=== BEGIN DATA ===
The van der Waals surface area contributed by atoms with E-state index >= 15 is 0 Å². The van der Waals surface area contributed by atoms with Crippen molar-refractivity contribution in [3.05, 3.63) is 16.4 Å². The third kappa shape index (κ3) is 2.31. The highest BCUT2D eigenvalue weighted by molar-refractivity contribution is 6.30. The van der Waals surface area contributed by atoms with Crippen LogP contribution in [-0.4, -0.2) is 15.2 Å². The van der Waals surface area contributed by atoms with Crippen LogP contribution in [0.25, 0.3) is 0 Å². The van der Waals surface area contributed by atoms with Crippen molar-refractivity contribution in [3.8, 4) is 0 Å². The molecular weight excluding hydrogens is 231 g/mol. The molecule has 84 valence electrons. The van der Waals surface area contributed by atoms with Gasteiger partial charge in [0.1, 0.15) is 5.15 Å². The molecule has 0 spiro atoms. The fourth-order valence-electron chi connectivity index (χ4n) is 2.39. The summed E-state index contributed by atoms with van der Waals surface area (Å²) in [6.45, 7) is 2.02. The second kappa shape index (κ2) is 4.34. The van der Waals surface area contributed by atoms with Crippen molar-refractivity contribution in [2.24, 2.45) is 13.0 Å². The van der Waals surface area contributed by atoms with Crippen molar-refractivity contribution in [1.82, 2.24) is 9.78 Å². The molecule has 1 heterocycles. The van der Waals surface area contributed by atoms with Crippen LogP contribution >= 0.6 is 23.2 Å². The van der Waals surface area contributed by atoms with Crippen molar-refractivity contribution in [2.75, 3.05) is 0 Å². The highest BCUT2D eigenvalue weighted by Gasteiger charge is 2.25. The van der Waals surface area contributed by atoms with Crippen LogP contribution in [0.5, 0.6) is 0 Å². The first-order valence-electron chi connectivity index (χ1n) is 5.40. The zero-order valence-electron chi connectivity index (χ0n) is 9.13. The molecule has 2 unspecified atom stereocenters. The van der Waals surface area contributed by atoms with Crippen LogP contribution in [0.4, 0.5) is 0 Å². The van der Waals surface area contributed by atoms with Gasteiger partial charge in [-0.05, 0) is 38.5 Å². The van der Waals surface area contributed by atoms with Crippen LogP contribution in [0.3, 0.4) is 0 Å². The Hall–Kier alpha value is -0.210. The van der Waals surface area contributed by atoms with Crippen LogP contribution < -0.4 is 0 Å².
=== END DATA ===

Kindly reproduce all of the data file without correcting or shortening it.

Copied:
The van der Waals surface area contributed by atoms with E-state index >= 15 is 0 Å². The van der Waals surface area contributed by atoms with Crippen molar-refractivity contribution in [3.05, 3.63) is 16.4 Å². The third kappa shape index (κ3) is 2.31. The highest BCUT2D eigenvalue weighted by molar-refractivity contribution is 6.30. The van der Waals surface area contributed by atoms with Crippen LogP contribution in [-0.4, -0.2) is 15.2 Å². The van der Waals surface area contributed by atoms with Crippen LogP contribution in [0.25, 0.3) is 0 Å². The van der Waals surface area contributed by atoms with Crippen molar-refractivity contribution in [3.8, 4) is 0 Å². The molecular weight excluding hydrogens is 231 g/mol. The molecule has 84 valence electrons. The van der Waals surface area contributed by atoms with Gasteiger partial charge in [0.1, 0.15) is 5.15 Å². The molecule has 0 spiro atoms. The fourth-order valence-electron chi connectivity index (χ4n) is 2.39. The summed E-state index contributed by atoms with van der Waals surface area (Å²) in [6.45, 7) is 2.02. The second kappa shape index (κ2) is 4.34. The van der Waals surface area contributed by atoms with Crippen molar-refractivity contribution in [2.24, 2.45) is 13.0 Å². The van der Waals surface area contributed by atoms with Crippen molar-refractivity contribution in [1.82, 2.24) is 9.78 Å². The molecule has 1 heterocycles. The van der Waals surface area contributed by atoms with Crippen LogP contribution >= 0.6 is 23.2 Å². The van der Waals surface area contributed by atoms with Crippen molar-refractivity contribution in [2.75, 3.05) is 0 Å². The highest BCUT2D eigenvalue weighted by Gasteiger charge is 2.25. The van der Waals surface area contributed by atoms with Crippen LogP contribution in [0.5, 0.6) is 0 Å². The first-order valence-electron chi connectivity index (χ1n) is 5.40. The zero-order valence-electron chi connectivity index (χ0n) is 9.13. The molecule has 2 unspecified atom stereocenters. The van der Waals surface area contributed by atoms with Crippen LogP contribution in [0.4, 0.5) is 0 Å². The van der Waals surface area contributed by atoms with Gasteiger partial charge in [-0.05, 0) is 38.5 Å². The van der Waals surface area contributed by atoms with Crippen LogP contribution in [0.3, 0.4) is 0 Å². The Hall–Kier alpha value is -0.210. The van der Waals surface area contributed by atoms with Crippen LogP contribution < -0.4 is 0 Å².